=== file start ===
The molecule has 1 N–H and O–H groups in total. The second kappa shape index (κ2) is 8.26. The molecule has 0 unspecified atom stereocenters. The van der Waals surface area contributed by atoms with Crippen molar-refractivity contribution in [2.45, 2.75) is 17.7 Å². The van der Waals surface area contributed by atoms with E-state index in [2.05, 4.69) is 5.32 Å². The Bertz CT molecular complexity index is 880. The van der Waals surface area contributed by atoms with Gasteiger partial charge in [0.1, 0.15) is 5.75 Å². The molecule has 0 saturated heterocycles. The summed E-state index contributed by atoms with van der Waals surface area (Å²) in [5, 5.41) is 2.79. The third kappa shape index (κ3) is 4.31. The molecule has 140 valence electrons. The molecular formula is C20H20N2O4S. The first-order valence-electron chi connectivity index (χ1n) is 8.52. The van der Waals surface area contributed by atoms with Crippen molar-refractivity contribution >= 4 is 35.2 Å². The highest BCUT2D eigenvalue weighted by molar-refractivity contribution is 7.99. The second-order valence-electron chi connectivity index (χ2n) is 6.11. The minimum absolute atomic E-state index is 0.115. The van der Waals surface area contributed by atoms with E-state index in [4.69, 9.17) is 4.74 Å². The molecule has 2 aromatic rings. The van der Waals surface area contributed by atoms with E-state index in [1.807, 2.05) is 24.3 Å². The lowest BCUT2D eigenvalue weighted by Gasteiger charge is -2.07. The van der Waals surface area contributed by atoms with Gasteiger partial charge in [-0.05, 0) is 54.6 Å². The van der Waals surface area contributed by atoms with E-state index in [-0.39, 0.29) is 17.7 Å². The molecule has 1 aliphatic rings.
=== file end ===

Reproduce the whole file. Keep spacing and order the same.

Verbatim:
The molecule has 1 N–H and O–H groups in total. The second kappa shape index (κ2) is 8.26. The molecule has 0 unspecified atom stereocenters. The van der Waals surface area contributed by atoms with Crippen molar-refractivity contribution in [2.45, 2.75) is 17.7 Å². The van der Waals surface area contributed by atoms with E-state index in [2.05, 4.69) is 5.32 Å². The Bertz CT molecular complexity index is 880. The van der Waals surface area contributed by atoms with Gasteiger partial charge in [0.1, 0.15) is 5.75 Å². The molecule has 0 saturated heterocycles. The summed E-state index contributed by atoms with van der Waals surface area (Å²) in [5, 5.41) is 2.79. The third kappa shape index (κ3) is 4.31. The molecule has 140 valence electrons. The molecular formula is C20H20N2O4S. The first-order valence-electron chi connectivity index (χ1n) is 8.52. The van der Waals surface area contributed by atoms with Crippen molar-refractivity contribution >= 4 is 35.2 Å². The highest BCUT2D eigenvalue weighted by molar-refractivity contribution is 7.99. The second-order valence-electron chi connectivity index (χ2n) is 6.11. The minimum absolute atomic E-state index is 0.115. The van der Waals surface area contributed by atoms with E-state index in [4.69, 9.17) is 4.74 Å². The molecule has 2 aromatic rings. The van der Waals surface area contributed by atoms with E-state index in [1.807, 2.05) is 24.3 Å². The lowest BCUT2D eigenvalue weighted by Gasteiger charge is -2.07. The van der Waals surface area contributed by atoms with Gasteiger partial charge in [-0.05, 0) is 54.6 Å². The van der Waals surface area contributed by atoms with E-state index in [-0.39, 0.29) is 17.7 Å². The molecule has 1 aliphatic rings.